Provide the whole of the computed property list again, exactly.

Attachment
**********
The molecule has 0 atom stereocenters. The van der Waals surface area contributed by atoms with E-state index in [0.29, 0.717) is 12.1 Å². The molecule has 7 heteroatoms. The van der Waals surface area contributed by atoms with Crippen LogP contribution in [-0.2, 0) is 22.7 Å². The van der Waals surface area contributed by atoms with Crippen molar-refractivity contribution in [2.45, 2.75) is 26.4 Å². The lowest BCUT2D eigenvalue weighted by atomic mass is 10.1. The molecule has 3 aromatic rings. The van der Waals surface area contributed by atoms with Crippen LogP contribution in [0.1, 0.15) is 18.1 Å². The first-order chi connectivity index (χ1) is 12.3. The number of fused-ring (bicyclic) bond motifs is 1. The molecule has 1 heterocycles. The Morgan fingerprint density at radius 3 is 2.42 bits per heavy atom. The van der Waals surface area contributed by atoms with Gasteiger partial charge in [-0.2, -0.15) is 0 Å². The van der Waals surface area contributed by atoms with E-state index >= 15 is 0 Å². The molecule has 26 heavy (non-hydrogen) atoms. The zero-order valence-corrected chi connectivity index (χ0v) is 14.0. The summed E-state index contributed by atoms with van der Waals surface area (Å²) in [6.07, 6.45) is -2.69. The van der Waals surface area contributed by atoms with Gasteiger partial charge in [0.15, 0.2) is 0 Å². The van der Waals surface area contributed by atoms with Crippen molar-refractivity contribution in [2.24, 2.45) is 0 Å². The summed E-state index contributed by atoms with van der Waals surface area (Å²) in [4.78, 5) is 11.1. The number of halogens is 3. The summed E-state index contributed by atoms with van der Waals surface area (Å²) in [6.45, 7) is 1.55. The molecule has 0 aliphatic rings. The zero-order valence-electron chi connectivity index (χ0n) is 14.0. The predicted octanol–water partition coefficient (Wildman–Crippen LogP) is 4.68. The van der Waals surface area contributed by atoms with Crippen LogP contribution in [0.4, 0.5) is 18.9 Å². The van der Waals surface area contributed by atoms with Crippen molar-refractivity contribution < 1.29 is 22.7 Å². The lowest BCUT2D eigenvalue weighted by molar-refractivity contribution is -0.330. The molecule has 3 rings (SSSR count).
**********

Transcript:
The molecule has 0 atom stereocenters. The van der Waals surface area contributed by atoms with E-state index in [0.29, 0.717) is 12.1 Å². The molecule has 7 heteroatoms. The van der Waals surface area contributed by atoms with Crippen LogP contribution in [-0.2, 0) is 22.7 Å². The van der Waals surface area contributed by atoms with Crippen molar-refractivity contribution in [2.45, 2.75) is 26.4 Å². The lowest BCUT2D eigenvalue weighted by atomic mass is 10.1. The molecule has 3 aromatic rings. The van der Waals surface area contributed by atoms with Crippen LogP contribution in [0.1, 0.15) is 18.1 Å². The first-order chi connectivity index (χ1) is 12.3. The number of fused-ring (bicyclic) bond motifs is 1. The molecule has 1 heterocycles. The Morgan fingerprint density at radius 3 is 2.42 bits per heavy atom. The van der Waals surface area contributed by atoms with Gasteiger partial charge in [-0.2, -0.15) is 0 Å². The van der Waals surface area contributed by atoms with E-state index >= 15 is 0 Å². The molecule has 26 heavy (non-hydrogen) atoms. The zero-order valence-corrected chi connectivity index (χ0v) is 14.0. The summed E-state index contributed by atoms with van der Waals surface area (Å²) in [6.07, 6.45) is -2.69. The van der Waals surface area contributed by atoms with Gasteiger partial charge in [0.15, 0.2) is 0 Å². The van der Waals surface area contributed by atoms with Crippen molar-refractivity contribution in [2.24, 2.45) is 0 Å². The summed E-state index contributed by atoms with van der Waals surface area (Å²) in [4.78, 5) is 11.1. The number of halogens is 3. The summed E-state index contributed by atoms with van der Waals surface area (Å²) in [6.45, 7) is 1.55. The molecule has 0 aliphatic rings. The zero-order valence-electron chi connectivity index (χ0n) is 14.0. The predicted octanol–water partition coefficient (Wildman–Crippen LogP) is 4.68. The van der Waals surface area contributed by atoms with Crippen LogP contribution in [0.4, 0.5) is 18.9 Å². The van der Waals surface area contributed by atoms with Crippen molar-refractivity contribution < 1.29 is 22.7 Å². The lowest BCUT2D eigenvalue weighted by molar-refractivity contribution is -0.330. The molecule has 3 rings (SSSR count).